Purposeful Communication: Opportunity or Threat?
One of the most important key components of a brand’s success is communication. Most of the time, even if sustainable and ethical practices are in place, companies fail to communicate their responsibility. And while it’s great that companies don’t act in a “good way” just for publicity, it’s also important to involve the community around them and let them know about everything they are putting into practice. Building a strong communication channel not only gives brands the chance to release their sustainable actions, but it also gives them the opportunity to create a stronger bond with community members, who then feel heard because they are informed about “internal” brand policies and practices.
Is There a Connection Between the Rise of Interest Towards Branded Content and the Creation of More and More Purpose-driven Campaigns?
I was asked to write a paper for the BCMA book celebrating 10 years of the association’s activity, so I started reviewing the Grand Prix winners of the BC&E category at Cannes Lions ever since its inception:
Winner of the 2012 Grand Prix was US-based Mexican restaurant chain, Chipotle for its “Cultivate” campaign; Intel and Pereira & O’Dell won for the “The Beauty Inside” in 2013, (No Grand Prix awarded on 2014 and 2015). In 2016 “The Displaced” for New York Timer VR, by Vrse; 2017 was “Beyond Money” by Santander and this year, KPN’s Evert_45 campaigns were awarded the Entertainment Grand Prix.
In all of these examples, brands put their environmental and/or social commitment at the center of their marketing strategy. They transformed their own “brand structure” into a “purpose” to build a deeper connection with consumers.
Surely, storytelling and purposing have a lot to share, but there is a potential downside for brands linking themselves to important social issues using storytelling to persuade their consumers.
Look at what happened to Chipotle. The company always claimed to be “the healthy alternative to fast food.” Chipotle’s problem started back in July in Washington state, when 5 people got sick with E. coli after eating Chipotle, but it only made news on the local paper. Chipotle became a national story when bad tomatoes in Minnesota stores infected 81 people with salmonella in August. About the same time in California, Chipotle told the local health department that 17 employees were sick with norovirus, a nasty intestinal bug: 230 people caught the virus. At this point, the problem, though serious, appeared to be isolated, and Chipotle’s executives thought they had it under control. That changed when a separate E. coli outbreak crossed state lines in late October. The company closed all 43 restaurants in 2 States. In total about 500 people got sick from eating Chipotle in the second half of 2015.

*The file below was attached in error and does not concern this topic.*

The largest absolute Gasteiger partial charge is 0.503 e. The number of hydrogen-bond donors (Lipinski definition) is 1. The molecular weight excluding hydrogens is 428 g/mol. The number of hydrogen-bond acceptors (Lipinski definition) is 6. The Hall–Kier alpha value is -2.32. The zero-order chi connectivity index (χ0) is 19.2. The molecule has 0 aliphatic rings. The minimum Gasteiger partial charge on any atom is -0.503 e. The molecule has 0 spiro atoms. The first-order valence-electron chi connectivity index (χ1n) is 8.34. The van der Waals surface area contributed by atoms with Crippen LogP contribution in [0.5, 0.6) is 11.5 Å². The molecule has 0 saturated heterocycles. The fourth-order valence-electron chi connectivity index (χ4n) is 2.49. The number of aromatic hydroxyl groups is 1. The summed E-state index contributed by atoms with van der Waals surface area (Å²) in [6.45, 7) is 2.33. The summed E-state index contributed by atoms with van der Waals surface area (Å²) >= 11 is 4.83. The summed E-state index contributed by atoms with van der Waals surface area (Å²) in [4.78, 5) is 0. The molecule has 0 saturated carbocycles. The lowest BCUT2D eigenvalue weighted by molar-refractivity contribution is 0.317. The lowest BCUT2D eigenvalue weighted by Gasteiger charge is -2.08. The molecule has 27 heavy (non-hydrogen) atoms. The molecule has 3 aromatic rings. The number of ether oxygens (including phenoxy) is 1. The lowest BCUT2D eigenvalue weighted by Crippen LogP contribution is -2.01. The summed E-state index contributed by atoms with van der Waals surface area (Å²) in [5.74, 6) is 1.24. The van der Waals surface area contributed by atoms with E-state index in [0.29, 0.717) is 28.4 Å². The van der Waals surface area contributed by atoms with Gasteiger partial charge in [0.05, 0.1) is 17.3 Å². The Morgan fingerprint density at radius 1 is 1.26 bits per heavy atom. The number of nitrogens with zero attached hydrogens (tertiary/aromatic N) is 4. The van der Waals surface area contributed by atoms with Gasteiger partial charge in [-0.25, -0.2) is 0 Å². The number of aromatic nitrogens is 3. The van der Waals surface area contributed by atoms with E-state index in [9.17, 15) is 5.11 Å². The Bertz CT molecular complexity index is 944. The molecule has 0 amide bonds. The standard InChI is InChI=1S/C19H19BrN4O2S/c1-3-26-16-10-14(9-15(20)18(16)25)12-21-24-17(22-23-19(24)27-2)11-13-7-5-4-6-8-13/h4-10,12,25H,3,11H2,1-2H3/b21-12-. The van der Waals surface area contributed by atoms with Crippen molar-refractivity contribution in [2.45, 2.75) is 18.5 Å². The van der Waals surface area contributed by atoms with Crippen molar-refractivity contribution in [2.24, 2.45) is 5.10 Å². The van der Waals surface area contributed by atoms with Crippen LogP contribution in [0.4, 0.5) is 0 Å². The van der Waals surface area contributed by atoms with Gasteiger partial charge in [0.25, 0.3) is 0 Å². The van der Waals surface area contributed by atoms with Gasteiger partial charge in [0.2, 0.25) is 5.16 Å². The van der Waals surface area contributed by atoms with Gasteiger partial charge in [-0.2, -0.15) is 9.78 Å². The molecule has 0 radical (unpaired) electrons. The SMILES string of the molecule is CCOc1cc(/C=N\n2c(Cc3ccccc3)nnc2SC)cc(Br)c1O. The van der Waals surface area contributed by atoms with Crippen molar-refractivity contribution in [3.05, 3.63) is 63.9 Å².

What’s the Line Between the Brand and Its Purpose?
“With an increasing number of businesses making it a focus of their marketing, consumers are understandably getting a little skeptical – particularly when there is not a clear line between the brand and its purpose.” -Charlotte Rogers, Marketingweek
I think it’s an important role that companies are playing in bringing social issues to the public’s attention, but at the same time I fear it may just be a trend in marketing rather than a real inside transformation for the company: sometimes it’s hard for consumers to trust brands embracing “causes” without demonstrating they “really believe” in what they say they stand for. And they are right. Unfortunately there are a lot of “purpose driven campaigns” created for companies that aren’t actually facing a radical change.
Glass Box Brands Should Bring Solutions to Issues They Bring to Light
Back when a business was a black box, the brand was whatever the marketing team painted on the outside. “Now that a business is a glass box, the brand is everything. Every person. Every process. Every value. Everything that happens, ever.” – David Mattin Trendwatching CEO.
Even if it is admirable that companies want to bring thoughtful issues to the public’s attention, it’s not enough: they should also bring and implement solutions. Dentsu Aegis found that “there is a clear set of preferred causes that businesses adopt: purposeful campaigns around the topics of Environment, Diversity, Health and Social welfare make up 70% of all winning entries.”
Transparency is key to success, but sometimes it is not enough to “put it out there.” Mindful communication with a purpose behind it is the ultimate goal. Reaching the right audience with the right message should be every company’s objective, and while it’s not always easy, following the brand core values and being true to themselves as well to consumers is the first step to get there.
Image: Trick or threat by Adriana Tencio
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